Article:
How Developers Can Create “Sticky” Products
Provide solutions that make users’ lives simpler and easier, save users’ time, and have empathy for users.
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I had the chance to chat with Ajeet Singh, executive chairman and co-founder of ThoughtSpot. Ajeet was also a co-founder of Nutanix. I asked him about what developers need if their goal is to develop products for customers who will love them. Here are some insights from our conversation.
What Are the Most Important Elements of a “Sticky” Product?
Early on, Ajeet's work focused on product management at Honeywell and Oracle where he focused on features and benefits. While at Honeywell, his team built software that monitored the health of aircraft using data from those tasks. This experience allowed him to interact with IDEO — an organization known for its design thinking skills — and adopt a new perspective toward solving customer problems as well.
Nowadays Ajeet begins goals by making things valuable and simple enough so everyone can use them in order to create solutions tailored specifically to their needs.
“Business users have so many tools to use, but no time to learn how to use them,” Ajeet says. “There are no training classes, and even if there were, no one has the time to attend them. Business solutions today need to be intuitive.”
Business tools have been clunky to use, more focused on function than experience. At ThoughtSpot, they’ve taken a different approach to making data accessible and actionable.
People are inherently curious about data; however, the way to get answers has not been easy. Ajeet and his team built a solution based on search, whereby a user can query and search for the data they need to answer a question.
A key element of a sticky product is one that makes users' lives simpler and easier.
How Has Making a “Sticky” Product Changed?
Apple’s success with the iPhone and iPad showed us the importance of design. However, their designs are not for the sake of looking good; they’re driven by the desire to provide an exceptional user experience (UX). This knowledge and insight are driven by having deep empathy for the user.
Many developers are focused on learning new frameworks and thinking about new ways to organize code. Few are thinking about user experience, nor have they been provided the information and insights to think about user experience.
Developers need visibility into the user experience of the people using the products and solutions they are creating. One solution is for product managers to pull engineers in with them on customer calls. Keep the distance between engineers and customers as short as possible.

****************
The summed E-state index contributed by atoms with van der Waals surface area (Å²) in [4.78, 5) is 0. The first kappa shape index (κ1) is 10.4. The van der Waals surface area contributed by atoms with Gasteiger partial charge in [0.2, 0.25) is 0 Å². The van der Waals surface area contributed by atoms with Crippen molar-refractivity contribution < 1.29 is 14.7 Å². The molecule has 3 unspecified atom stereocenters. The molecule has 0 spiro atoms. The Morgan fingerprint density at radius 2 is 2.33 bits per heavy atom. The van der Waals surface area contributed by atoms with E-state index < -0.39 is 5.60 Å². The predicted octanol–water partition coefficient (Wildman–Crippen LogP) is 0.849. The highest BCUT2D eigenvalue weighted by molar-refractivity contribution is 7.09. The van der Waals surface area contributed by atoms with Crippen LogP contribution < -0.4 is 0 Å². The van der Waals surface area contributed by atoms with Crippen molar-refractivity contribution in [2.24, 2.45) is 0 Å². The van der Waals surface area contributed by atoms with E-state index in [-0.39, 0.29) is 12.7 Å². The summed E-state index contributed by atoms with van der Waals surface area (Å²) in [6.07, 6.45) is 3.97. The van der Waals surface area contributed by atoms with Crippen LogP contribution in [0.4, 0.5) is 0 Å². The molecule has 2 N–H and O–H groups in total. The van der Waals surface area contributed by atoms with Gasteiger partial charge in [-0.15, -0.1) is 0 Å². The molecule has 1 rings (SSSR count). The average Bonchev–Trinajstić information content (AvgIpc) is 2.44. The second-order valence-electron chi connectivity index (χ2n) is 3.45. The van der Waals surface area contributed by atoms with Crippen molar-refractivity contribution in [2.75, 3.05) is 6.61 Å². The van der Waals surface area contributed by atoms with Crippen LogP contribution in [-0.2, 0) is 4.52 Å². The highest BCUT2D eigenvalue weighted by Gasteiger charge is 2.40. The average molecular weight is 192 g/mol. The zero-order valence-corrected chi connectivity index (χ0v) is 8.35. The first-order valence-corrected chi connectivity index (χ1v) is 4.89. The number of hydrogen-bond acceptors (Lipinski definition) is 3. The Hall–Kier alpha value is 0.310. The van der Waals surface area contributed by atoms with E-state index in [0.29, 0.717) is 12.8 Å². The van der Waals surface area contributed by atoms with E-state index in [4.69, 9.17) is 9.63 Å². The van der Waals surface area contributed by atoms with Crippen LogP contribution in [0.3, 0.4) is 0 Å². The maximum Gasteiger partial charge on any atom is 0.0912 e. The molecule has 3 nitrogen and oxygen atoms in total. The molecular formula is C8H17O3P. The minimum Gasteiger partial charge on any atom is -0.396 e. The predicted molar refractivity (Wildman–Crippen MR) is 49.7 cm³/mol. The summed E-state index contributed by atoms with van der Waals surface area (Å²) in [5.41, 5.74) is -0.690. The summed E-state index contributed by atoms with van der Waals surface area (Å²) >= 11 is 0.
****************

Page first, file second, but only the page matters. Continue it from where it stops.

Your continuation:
Actively cultivate the value of design and consumer knowledge and insights. This is a new way of thinking that takes time — help engineers gain empathy for users.
The data about user behavior has become better over the years. When creating a new product, build instruments to provide data to engineers on what is working well and what is not.
Ask yourself, how long does it take for a user to complete a task? How can we make it shorter?
What Are the Best Techniques and Tools for Developing a Sticky Product?
Focus on the core functionality and garner insights from the data you are gathering to make the experience better. Data-driven UX is key to engagement.
Make products more interactive and personalized with data and algorithms. Amazon, Netflix, and Starbucks have done a great job with this. We’re beginning to see similar improvements in business applications since business users are also consumers and have the same expectations for their business solutions as they do their personal solutions.
Going forward, this will be AI/ML-driven. Cloud has provided the necessary infrastructure to support this. Interest and awareness are growing while attention spans continue to shrink. To deliver the right experience to the right user at the right time, you must provide intelligence in the application via personalization, relevance, and timeliness.
Key Takeaways for Developers
Be mindful that there is a real human being who’s going to use what you are building.
Know who these users are.
Know what business problems they are trying to solve.
Having deep empathy for users is critical if you want to build “sticky” products.
Opinions expressed by DZone contributors are their own.
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